An Apple employee adjusts an iPhone X on display in London in November. Photo: Luke MacGregor/Bloomberg via Getty Images

You don't have to wait until 2018 to get a good sense of what next year's smartphones will look like.

What to expect: Because the chips that power such phones have already been designed, we already know that high-definition displays, augmented reality capabilities and support for faster networks will be key among the key features. Also on tap for next year: more competition from Chinese brands and advances in facial recognition technologies.

More bandwidth: Qualcomm executive VP Christiano Amon says to expect more phones with 4K resolution displays as more video is being delivered in mobile format and more network providers have the bandwidth to support it.

  • To that end, one nerdy-but-important feature will be support for gigabit LTE — a faster version of today's 4G networks and a piece along the road to the next version of cellular networks, known as 5G.
  • "Many devices have already come out, but it will become mainstream with all top handsets coming out next year," mobile strategy consultant Chetan Sharma told Axios.

Cameras and sensors: Qualcomm has already said that its new high-end chip will feature improved security as well as support for two features found on the latest iPhones — a portrait mode camera and the use of facial recognition for unlocking the device.

  • Current Analysis' Carolina Milanesi says the better facial recognition is an easy outgrowth of companies wanting to put improved sensors on the front-facing cameras to support augmented reality.
  • Speaking of which, Google is looking to add augmented reality support to more Android phones. (Currently ARCore, its rival to Apple's ARKit, is supported only on the Pixel 2 and a couple popular Samsung models.) Look for a lot of next year's high-end phones to support that as well.

More choices: You can also expect more brands in the mix, especially some Chinese brands that have been popular outside the U.S. "Chinese players – Huawei and Xiaomi — are likely to make a big push for the U.S. market," Sharma said.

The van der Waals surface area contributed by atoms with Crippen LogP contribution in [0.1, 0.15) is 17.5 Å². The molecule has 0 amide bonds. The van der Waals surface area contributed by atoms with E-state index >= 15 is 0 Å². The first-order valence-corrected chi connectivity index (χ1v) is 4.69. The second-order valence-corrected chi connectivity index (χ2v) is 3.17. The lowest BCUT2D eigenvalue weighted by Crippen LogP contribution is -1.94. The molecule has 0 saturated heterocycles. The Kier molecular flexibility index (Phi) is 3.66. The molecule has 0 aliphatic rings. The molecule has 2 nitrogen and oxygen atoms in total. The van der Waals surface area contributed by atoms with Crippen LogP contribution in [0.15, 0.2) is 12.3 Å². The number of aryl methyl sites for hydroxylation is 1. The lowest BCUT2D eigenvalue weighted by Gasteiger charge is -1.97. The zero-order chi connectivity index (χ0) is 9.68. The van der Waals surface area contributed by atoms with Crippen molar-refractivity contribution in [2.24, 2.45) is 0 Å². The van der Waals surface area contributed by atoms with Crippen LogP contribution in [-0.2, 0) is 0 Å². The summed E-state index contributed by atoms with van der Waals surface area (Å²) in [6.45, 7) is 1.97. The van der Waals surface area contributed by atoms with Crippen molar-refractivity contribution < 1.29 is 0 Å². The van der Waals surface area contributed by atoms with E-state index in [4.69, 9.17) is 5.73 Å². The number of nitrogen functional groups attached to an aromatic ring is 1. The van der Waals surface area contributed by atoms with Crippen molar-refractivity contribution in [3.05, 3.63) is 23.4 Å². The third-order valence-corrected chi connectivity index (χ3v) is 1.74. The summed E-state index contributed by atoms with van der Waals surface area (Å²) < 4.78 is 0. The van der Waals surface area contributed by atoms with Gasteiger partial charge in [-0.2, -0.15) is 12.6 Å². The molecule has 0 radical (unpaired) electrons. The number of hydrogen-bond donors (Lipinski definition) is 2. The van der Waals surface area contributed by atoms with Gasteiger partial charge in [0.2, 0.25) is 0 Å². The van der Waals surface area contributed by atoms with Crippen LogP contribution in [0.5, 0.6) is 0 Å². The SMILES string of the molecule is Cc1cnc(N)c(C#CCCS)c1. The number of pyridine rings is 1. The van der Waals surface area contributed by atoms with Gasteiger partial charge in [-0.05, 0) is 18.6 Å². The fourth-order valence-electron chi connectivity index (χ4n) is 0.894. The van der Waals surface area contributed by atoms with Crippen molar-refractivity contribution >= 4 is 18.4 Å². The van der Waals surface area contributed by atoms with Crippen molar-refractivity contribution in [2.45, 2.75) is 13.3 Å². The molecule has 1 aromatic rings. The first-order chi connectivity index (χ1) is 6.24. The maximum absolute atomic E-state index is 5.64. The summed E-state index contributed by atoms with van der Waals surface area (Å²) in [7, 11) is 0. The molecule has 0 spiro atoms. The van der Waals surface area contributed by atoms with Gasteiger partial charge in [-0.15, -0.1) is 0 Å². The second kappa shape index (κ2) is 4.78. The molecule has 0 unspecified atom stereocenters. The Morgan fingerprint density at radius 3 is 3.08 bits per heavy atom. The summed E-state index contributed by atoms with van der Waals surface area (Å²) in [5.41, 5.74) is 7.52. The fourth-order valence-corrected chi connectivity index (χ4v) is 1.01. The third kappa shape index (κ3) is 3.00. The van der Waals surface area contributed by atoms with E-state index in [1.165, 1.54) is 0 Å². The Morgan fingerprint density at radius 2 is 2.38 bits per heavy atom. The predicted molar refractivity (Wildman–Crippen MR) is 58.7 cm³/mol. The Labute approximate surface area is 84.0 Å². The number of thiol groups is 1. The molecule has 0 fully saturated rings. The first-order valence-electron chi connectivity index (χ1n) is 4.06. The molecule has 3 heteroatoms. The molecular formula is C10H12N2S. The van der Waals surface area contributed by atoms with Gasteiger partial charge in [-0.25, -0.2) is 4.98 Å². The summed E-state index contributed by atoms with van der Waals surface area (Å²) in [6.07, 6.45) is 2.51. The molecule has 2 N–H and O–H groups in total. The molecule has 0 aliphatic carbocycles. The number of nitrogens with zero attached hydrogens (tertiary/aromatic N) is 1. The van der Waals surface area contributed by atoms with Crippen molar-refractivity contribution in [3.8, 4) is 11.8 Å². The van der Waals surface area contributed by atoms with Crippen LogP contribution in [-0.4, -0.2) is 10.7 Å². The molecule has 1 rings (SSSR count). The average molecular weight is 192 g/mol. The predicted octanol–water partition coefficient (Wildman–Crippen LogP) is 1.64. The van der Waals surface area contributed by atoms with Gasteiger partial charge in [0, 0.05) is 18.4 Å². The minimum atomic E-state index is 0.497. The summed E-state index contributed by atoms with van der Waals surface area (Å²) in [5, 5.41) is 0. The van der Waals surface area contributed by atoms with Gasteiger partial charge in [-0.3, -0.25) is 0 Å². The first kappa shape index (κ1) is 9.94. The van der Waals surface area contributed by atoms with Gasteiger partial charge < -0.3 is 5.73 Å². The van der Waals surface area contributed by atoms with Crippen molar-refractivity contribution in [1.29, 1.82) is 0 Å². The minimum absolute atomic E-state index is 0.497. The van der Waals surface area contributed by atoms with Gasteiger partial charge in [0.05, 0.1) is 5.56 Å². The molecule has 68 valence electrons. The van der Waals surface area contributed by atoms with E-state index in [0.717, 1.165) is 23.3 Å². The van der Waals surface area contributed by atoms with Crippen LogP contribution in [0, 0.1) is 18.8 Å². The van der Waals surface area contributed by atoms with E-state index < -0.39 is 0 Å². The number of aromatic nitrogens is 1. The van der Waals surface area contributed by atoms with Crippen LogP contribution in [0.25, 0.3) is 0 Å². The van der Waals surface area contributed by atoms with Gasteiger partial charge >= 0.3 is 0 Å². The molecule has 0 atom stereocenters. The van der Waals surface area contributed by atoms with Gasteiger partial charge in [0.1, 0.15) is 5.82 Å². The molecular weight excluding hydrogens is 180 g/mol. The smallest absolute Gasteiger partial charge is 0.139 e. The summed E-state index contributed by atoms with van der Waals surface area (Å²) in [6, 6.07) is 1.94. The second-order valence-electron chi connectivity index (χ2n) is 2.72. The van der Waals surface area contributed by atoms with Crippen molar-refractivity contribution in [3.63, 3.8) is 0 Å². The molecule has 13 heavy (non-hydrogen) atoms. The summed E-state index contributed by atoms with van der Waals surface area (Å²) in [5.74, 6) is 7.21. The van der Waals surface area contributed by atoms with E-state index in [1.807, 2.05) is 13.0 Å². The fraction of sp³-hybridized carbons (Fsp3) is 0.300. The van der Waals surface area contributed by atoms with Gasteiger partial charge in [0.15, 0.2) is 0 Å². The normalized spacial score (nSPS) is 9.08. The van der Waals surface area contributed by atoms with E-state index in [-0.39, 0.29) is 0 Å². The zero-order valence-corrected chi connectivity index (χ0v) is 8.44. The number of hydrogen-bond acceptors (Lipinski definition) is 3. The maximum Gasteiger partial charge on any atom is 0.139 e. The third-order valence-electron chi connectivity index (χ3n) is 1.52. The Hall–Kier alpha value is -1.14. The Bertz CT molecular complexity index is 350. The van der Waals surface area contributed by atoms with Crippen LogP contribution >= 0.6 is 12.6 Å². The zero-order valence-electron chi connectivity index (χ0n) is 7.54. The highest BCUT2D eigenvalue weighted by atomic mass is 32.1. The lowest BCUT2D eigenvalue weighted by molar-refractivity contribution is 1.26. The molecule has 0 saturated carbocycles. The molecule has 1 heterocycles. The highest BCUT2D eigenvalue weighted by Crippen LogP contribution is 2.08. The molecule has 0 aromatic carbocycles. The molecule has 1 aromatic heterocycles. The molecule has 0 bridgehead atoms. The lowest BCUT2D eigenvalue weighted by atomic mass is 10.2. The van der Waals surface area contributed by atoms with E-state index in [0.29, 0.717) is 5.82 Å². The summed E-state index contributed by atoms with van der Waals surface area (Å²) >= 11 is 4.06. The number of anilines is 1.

AI hits the phone: Artificial intelligence will also make its way deeper into the operation of smartphones. "Consumers will feel this in more personalized and better performing apps," Sharma said.

The X factor: Given its more open ecosystem, it's easier to see what's coming to the Android world. Less clear is what Apple will bring when it updates the iPhone in the second half of the year.

  • That said, one likely trend is to see iPhone X features like facial recognition make it to more of the lineup. Apple has also said it sees augmented reality as a big deal, so expect to see advances on that front as well.

Go deeper

Updated 14 mins ago - World

Hong Kong media tycoon Jimmy Lai arrested under national security law

Media tycoon Jimmy Lai at the Next Digital offices in Hong Kong in June. Photo: Anthony Wallace/AFP via Getty Images

Hong Kong pro-democracy activist Jimmy Lai has been arrested for "collusion with foreign powers," said Mark Simon, an executive at the tycoon's media firm Next Digital Monday morning local time.

Why it matters: He was arrested under the new national security law that gives Beijing more powers over the former British colony. Lai is the most prominent person arrested under the law, which prompted the U.S. to sanction Chinese officials, including Hong Kong leader Carrie Lam, over Beijing's efforts to strip the territory of its autonomy.

Updated 2 hours ago - Politics & Policy

Coronavirus dashboard

Illustration: Sarah Grillo/Axios

  1. Global: Total confirmed cases as of 8:30 p.m. ET: 19,769,560— Total deaths: 729,351 — Total recoveries — 12,030,061Map.
  2. U.S.: Total confirmed cases as of 8:30 p.m. ET: 5,041,573 — Total deaths: 162,913 — Total recoveries: 1,656,864 — Total tests: 61,792,571Map.
  3. Politics: Pelosi says states don't have the funds to comply with Trump's executive order on unemployment — Mnuchin says Trump executive orders were cleared by Justice Department.
  4. States: New York reports lowest rate of positive coronavirus test results since pandemic began
  5. Public health: Ex-FDA head: U.S. will "definitely" see 200,000 to 300,000 virus deaths by end of 2020. 
  6. Schools: Nine test positive at Georgia school where photo showing packed hallway went viral — How back-to-school is playing out in the South as coronavirus rages on.

New York reports new low positive coronavirus test rate

People physically distancing at tables in New York City's Times Square in June. Photo: Johannes Eisele/AFP via Getty Images

New York Gov. Andrew Cuomo (D) announced Sunday 515 people, or 0.78% of those tested, returned a positive reading for COVID-19 the previous day.

Why it matters: It's the lowest single-day positive rate since the start of the pandemic. It's another sign that the state that was once a global coronavirus epicenter is curbing the spread of the virus. "Our daily numbers remain low and steady, despite increasing infection rates across the country, and even in our region," Cuomo said in a statement. "But we must not become complacent: Everyone should continue to wear their masks and socially distance."

Go deeper: Cuomo says all New York schools can reopen for in-person learning